Over the past three weeks of hearings lawyers representing Gibril Massaquoi, alias Angel Gabriel, in his war crimes trial have focused heavily on inconsistencies in witnesses’ testimonies in an apparent effort to discredit the prosecution case.
On Tuesday, defence lawyer Kaarle Gunmerus played sections of a recording made during Finnish investigators’ interviews with a witness in 2020. Despite protests by the prosecutor, Mr Gunmerus convinced the presiding judge to play 30 second portions of the tape 13 times to make very clear the difference in the witness’s two testimonies.
The witness, code named Civilian 62 by the court to protect his identity, had told the investigators that he didn’t know the leader of the soldiers carrying out atrocities in Waterside during the period as Gibril Massaquoi, but rather as “Angel Gabriel”.
During cross-examination on Tuesday, Civilian 62 told the court that he heard the name Gabriel Massaquoi from the man who informed him that some Finnish people were in town and were interested in hearing his account of what occurred in Waterside.
“I told him I didn’t know that name but the name that was ringing in Waterside at the time was “Angel Gabriel” and he said it is the same person,” Civilian 62 said.
However, the witness had earlier told the court that it was a lady who was captured alongside him who told him Gibril Massaquoi was his real name while “Angel Gabriel” was a war name.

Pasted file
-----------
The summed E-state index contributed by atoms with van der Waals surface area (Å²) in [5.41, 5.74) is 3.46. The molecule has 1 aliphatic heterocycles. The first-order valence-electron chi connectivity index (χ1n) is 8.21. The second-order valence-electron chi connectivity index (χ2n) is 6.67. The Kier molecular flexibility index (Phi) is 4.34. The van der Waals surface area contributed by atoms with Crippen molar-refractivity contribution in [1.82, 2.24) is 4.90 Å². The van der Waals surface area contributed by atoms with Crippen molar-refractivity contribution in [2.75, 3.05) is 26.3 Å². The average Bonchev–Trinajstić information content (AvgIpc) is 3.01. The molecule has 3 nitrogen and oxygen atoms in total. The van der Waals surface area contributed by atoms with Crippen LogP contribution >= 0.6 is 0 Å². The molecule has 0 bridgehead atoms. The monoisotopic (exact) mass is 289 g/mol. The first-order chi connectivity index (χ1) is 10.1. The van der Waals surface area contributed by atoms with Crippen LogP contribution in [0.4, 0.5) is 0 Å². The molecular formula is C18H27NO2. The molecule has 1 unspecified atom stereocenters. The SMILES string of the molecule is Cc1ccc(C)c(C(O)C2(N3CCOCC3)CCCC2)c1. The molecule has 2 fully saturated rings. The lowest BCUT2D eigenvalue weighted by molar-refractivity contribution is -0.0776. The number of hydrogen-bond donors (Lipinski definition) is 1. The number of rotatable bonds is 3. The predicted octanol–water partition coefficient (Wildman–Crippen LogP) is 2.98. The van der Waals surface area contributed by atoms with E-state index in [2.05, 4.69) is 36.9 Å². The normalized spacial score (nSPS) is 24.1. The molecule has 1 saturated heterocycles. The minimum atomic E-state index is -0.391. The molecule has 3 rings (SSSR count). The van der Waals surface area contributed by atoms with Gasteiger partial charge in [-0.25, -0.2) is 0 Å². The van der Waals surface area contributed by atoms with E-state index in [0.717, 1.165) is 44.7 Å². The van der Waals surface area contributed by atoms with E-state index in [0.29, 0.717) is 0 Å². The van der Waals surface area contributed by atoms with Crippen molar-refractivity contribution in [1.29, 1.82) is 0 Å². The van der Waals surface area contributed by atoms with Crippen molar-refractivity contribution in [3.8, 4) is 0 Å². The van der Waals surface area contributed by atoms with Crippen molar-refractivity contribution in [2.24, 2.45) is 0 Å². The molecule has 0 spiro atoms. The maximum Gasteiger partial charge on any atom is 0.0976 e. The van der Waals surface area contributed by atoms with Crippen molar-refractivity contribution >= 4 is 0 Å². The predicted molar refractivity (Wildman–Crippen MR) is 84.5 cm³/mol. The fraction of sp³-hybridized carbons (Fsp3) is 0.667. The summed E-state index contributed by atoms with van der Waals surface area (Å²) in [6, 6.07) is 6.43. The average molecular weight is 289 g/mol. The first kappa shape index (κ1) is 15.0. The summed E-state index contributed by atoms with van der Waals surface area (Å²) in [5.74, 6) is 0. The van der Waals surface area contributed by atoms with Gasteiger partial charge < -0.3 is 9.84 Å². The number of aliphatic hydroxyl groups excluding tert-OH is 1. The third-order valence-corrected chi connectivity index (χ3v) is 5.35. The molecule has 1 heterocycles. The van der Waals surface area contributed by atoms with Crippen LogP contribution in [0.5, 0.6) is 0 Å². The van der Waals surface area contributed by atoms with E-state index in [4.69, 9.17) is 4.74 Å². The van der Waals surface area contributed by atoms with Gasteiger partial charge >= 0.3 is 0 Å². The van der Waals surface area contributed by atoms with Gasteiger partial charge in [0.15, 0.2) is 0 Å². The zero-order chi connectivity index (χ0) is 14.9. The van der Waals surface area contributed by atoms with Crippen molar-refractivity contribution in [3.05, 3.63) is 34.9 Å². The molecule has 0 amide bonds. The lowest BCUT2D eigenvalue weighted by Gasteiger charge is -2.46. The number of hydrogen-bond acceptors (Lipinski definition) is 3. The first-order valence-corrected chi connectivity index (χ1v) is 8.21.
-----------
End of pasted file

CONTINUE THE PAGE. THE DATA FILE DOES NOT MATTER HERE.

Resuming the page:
“I was asking ‘why are they calling him “Angel Gabriel” when he is not doing anything good?’ The woman next to me said, Gibril Massaquoi is his real name, “Angel Gabriel” is his war name”, Civilian 62 told the court.
In another inconsistency, the witness told the court Tuesday that he was 14 years old in 2001 when he was held captive by the soldiers in Waterside, where he and his older brother had gone to look for rice to buy to sell. But he had informed the Finnish investigators that he was between the ages of 15 to 16 at the time of the incident.
When pressed by defence lawyer Mr Gunmerus on why he gave the investigators a different age, the witness said he may have been confused at the time.
In order to secure a guilty conviction, prosecutors must convince the four-judge panel that Mr Massaquoi is guilty “beyond a reasonable doubt”. By highlighting these inconsistencies, Mr Massaquoi’s defence is hoping to sow doubt in the judges’ minds.
Mr Massaquoi, 51, is currently on trial in Finland for committing and inciting the murders of civilians and enemy fighters, rape and other war crimes and human rights violations during the second Liberian civil war.
He denies all the allegations, saying he was not in Liberia at the time the events occurred.
Mr Massaquoi, a Sierra Leonean national, has lived in Finland since 2008 where he was relocated in exchange for devastating testimony that he gave to the Special Court for Sierra Leone.
Experts say Mr Massaquoi’s testimony was instrumental in the conviction of former Liberian President Charles Taylor and other leaders of the Sierra Leone civil war.